smart-home

Just four months ago, we were all going collectively nuts over Google’s $3.2 billion acquisition of Nest, a “smart home” company masquerading as a thermostat manufacturer.

Nest would get its product into your house and its app on your phone and then slowly build itself out brick-by-brick — thermostat, smoke alarm, Dropcam acquisition? — until eventually your home was Google’s castle.

Little wonder, then, that other smart home companies wanted to copy Nest’s strategy. Talking to Jason Johnson from August about his company’s planned smart lock, he happily admits as much. (Of course, onto its fourth production delay, August has to ship a first product before Johnson begins to think about a winder strategy.)

Already, though, the device-by-device approach is looking outdated.

Apple hinted yesterday it will soon announce a platform that would turn the iPhone into a single household remote. SmartThings actually beat Apple to that punch the week before: CEO Alex Hawkinson announced last Wednesday that it would integrate its platform with 100 “SmartThings certified” devices through a platform initiative that already involved 5000 developers.

From here on, SmartThings will mostly forgo developing new hardware in favor of these third-party partnerships. It allows almost every type of device to be controlled from the SmartThings app (connected devices with closed APIs need a certain amount of hacking to be brought on to the platform). You can attach a Jawbone to grandma and get an alert if she hasn’t woken up at the usual time, control that Dropcam set at your front door, or link up a Sonos.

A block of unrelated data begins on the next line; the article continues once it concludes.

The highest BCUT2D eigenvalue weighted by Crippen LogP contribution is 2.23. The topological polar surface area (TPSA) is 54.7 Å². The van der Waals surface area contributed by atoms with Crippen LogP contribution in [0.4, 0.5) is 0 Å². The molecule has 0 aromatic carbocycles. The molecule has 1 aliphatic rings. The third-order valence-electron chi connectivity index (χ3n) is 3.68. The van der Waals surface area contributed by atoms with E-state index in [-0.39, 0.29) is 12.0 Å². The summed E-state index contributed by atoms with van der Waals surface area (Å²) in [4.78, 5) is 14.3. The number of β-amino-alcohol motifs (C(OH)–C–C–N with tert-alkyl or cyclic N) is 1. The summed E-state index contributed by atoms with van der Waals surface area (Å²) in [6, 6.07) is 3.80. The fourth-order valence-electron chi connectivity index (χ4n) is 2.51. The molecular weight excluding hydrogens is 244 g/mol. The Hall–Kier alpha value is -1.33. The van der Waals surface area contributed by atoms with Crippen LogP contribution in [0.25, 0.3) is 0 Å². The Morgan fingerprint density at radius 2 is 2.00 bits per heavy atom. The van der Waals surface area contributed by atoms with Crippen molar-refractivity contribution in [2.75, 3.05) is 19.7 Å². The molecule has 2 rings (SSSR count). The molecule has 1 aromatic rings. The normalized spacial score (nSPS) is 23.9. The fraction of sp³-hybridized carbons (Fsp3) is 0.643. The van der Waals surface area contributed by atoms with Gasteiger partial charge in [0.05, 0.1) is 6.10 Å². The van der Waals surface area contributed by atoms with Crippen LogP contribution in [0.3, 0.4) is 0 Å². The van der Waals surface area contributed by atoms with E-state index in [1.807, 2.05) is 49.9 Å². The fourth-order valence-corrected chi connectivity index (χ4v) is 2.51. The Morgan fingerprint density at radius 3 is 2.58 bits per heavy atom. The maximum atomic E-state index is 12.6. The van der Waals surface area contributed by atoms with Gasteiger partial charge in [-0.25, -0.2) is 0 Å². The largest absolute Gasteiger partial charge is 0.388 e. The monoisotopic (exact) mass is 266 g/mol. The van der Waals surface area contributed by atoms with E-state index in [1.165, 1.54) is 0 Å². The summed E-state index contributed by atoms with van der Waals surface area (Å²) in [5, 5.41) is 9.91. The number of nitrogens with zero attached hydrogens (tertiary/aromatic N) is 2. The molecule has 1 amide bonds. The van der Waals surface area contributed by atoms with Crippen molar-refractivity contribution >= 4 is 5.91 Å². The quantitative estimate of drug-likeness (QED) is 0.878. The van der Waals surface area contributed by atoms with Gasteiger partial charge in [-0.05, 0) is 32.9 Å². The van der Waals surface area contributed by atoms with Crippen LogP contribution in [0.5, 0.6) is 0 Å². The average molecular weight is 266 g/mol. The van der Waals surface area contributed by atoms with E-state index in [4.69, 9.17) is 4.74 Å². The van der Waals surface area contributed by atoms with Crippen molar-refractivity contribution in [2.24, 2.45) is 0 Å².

Speaking to Hawkinson the day before this launch, his experience from the past year gives him a few key insights about the smart home market, as it starts to take shape. People don’t start out trying to connect their entire home, they begin trying to solve one key logistical problem and move outwards. There’s no set package the smart home can be fit in to. The contours of our individual lives and what we’re in need of connected control over don’t align. Whence, a platform that we can mould to the specific demands of our life is the only real option.

Apple and SmartThings make a powerful business case. There are so many connected devices already, the Internet of Things-deal is exploding so quickly, that creating a means for all of these remote powers to be bought together seamlessly, a universal remote, has the potential to get real market traction.

The open platform allows consumers to utilize the smorgasbord of connected tools that exists currently. If the idea takes off, it is bad news for the Nest’s and August’s of this world. Trends don’t wait. By trying to set the parameters of what consumers might need, and slowly too, they might find themselves going from trying to reinvent the home, to being a single plaything in another company’s domain.

[illustration by Brad Jonas for Pando]